The Elixir Pipe and Capture Operators
When I first came across the use of the elixir pipe (“|”) and capture (“&”) operators in Elixir, I experienced confusion at first.
I think part of the confusion is because the capture operator is used to convert a function into an anonymous function. It is also used as a “value placeholder”.
The pipe operator acts similar to the pipe operator in Unix in that it passes the result of an expression on to another expression.
Case 1: Piping one argument
Here you can see I’m piping in a list into Enum.map/2 and
|> Enum.map(fn(x) -> x * 2 end)
Now Enum.map/2 has an arity of 2, meaning it takes 2 arguments. So you could write it out as:
Enum.map([1, 2], fn(x) -> x * 2 end)
Case 2: Piping an argument that is not the first argument to another function
In the command function, you’ll notice I want to pipe an argument into add_code but as its second parameter. Below is how I do that.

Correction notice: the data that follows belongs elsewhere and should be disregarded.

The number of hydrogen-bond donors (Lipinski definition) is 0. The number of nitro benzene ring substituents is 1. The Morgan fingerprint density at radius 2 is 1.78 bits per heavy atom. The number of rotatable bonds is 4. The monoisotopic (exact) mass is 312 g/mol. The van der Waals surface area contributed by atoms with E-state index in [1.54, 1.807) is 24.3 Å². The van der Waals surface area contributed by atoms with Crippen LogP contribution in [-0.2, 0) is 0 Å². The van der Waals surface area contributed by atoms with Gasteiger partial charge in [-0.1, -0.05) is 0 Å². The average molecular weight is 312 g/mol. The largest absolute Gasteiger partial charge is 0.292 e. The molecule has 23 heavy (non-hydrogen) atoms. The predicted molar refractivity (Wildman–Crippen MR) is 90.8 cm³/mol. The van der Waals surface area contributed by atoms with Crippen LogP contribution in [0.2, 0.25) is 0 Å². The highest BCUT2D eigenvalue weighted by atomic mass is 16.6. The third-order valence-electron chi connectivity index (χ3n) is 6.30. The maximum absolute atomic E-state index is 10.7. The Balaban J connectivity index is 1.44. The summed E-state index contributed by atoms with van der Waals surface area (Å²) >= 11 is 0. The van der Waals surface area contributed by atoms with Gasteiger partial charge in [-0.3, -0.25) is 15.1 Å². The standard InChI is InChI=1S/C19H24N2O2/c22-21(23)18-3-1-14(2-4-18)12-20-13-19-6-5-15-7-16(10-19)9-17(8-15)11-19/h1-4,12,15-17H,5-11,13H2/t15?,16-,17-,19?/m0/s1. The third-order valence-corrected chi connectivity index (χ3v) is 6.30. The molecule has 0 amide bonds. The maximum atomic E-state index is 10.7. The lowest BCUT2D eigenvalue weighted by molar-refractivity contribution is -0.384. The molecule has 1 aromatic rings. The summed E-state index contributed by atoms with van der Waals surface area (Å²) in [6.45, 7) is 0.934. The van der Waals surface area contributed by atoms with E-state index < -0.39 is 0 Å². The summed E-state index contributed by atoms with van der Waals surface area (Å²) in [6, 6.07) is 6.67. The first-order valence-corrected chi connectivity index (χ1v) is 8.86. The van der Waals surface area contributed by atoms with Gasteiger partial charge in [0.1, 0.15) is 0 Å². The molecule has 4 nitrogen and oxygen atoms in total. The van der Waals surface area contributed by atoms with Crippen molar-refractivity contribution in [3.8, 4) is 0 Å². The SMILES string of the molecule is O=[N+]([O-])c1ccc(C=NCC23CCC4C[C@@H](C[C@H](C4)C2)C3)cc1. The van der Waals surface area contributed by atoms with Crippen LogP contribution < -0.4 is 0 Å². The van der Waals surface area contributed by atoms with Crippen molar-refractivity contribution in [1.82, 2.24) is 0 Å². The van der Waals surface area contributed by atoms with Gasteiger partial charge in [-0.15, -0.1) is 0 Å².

You can see I use the capture operator to define an anonymous function with an arity of 2 and pass in the 3 as the rightmost argument.
defmodule X do
def command(code \\ 2) do
|> (&(add_code(code, &1))).()
# output here will be 5 if code is set to 2
def add_code(code, y) do
code + y
Case 3: Piping an argument to a core library like Enum
Below I’m passing a list into Enum.filter/2 and filtering out only the true values (in this case the number 2).
You’ll notice I’m using the “&” operator to define an anonymous function to “filter” the values. If we were to expand that function it would read fn(x) -> x end.
def commands(code) do
|> (&(reversal(code, &1))).()
Case 4: Passing Named Functions as Arguments
You can see in the below function that pairing a named function and arity with the capture operator results in an anonymous function. In this case, IO.puts ends up being that anonymous function.
Case 5: Capture with Anonymous functions
You’ll notice below I show 2 ways of defining an anonymous function.
volume = fn(x, y, z) -> x * y * z end
volume = &(&1 * &2 * &3)
Hopefully, you learned a little bit about how to use the capture and pipe operators together. If you’re interested in further reading, this post by DockYard has some nice diagrams and this post has a nice little write-up.